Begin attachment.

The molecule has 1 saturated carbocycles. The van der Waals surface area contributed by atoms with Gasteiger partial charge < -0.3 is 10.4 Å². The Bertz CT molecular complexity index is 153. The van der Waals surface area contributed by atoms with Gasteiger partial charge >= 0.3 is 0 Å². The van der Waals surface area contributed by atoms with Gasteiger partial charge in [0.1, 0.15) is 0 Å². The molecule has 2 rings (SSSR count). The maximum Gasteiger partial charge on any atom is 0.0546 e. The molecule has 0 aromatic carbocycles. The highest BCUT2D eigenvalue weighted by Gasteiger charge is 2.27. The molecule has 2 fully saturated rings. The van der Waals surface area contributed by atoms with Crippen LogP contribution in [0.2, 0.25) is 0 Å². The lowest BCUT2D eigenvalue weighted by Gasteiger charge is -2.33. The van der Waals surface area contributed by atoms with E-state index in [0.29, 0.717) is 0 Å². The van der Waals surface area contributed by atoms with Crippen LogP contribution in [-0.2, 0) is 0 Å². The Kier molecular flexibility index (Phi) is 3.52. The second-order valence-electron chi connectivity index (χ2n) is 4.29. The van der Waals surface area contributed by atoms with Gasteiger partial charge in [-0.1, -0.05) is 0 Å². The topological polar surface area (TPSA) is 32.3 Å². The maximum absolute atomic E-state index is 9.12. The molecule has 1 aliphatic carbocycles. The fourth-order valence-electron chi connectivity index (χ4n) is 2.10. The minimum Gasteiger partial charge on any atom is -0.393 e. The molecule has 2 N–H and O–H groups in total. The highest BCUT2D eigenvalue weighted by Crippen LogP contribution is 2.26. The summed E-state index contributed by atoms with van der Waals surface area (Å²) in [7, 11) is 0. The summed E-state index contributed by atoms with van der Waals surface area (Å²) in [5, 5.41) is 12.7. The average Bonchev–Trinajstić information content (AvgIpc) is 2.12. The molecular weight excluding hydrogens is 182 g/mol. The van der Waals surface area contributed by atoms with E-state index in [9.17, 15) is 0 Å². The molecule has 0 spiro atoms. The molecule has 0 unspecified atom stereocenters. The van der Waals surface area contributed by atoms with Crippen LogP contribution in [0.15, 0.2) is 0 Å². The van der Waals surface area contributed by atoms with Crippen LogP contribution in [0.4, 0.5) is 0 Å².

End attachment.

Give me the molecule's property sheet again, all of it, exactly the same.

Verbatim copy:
The molecule has 1 saturated carbocycles. The van der Waals surface area contributed by atoms with Gasteiger partial charge < -0.3 is 10.4 Å². The Bertz CT molecular complexity index is 153. The van der Waals surface area contributed by atoms with Gasteiger partial charge >= 0.3 is 0 Å². The van der Waals surface area contributed by atoms with Gasteiger partial charge in [0.1, 0.15) is 0 Å². The molecule has 2 rings (SSSR count). The maximum Gasteiger partial charge on any atom is 0.0546 e. The molecule has 0 aromatic carbocycles. The highest BCUT2D eigenvalue weighted by Gasteiger charge is 2.27. The molecule has 2 fully saturated rings. The van der Waals surface area contributed by atoms with Crippen LogP contribution in [0.2, 0.25) is 0 Å². The lowest BCUT2D eigenvalue weighted by Gasteiger charge is -2.33. The van der Waals surface area contributed by atoms with E-state index in [0.29, 0.717) is 0 Å². The van der Waals surface area contributed by atoms with Crippen LogP contribution in [-0.2, 0) is 0 Å². The Kier molecular flexibility index (Phi) is 3.52. The second-order valence-electron chi connectivity index (χ2n) is 4.29. The van der Waals surface area contributed by atoms with Gasteiger partial charge in [-0.1, -0.05) is 0 Å². The topological polar surface area (TPSA) is 32.3 Å². The maximum absolute atomic E-state index is 9.12. The molecule has 1 aliphatic carbocycles. The fourth-order valence-electron chi connectivity index (χ4n) is 2.10. The minimum Gasteiger partial charge on any atom is -0.393 e. The molecule has 2 N–H and O–H groups in total. The highest BCUT2D eigenvalue weighted by Crippen LogP contribution is 2.26. The summed E-state index contributed by atoms with van der Waals surface area (Å²) in [7, 11) is 0. The summed E-state index contributed by atoms with van der Waals surface area (Å²) in [5, 5.41) is 12.7. The average Bonchev–Trinajstić information content (AvgIpc) is 2.12. The molecular weight excluding hydrogens is 182 g/mol. The van der Waals surface area contributed by atoms with E-state index in [9.17, 15) is 0 Å². The molecule has 0 spiro atoms. The molecule has 0 unspecified atom stereocenters. The van der Waals surface area contributed by atoms with Crippen LogP contribution in [0.15, 0.2) is 0 Å². The van der Waals surface area contributed by atoms with Crippen LogP contribution in [0.4, 0.5) is 0 Å².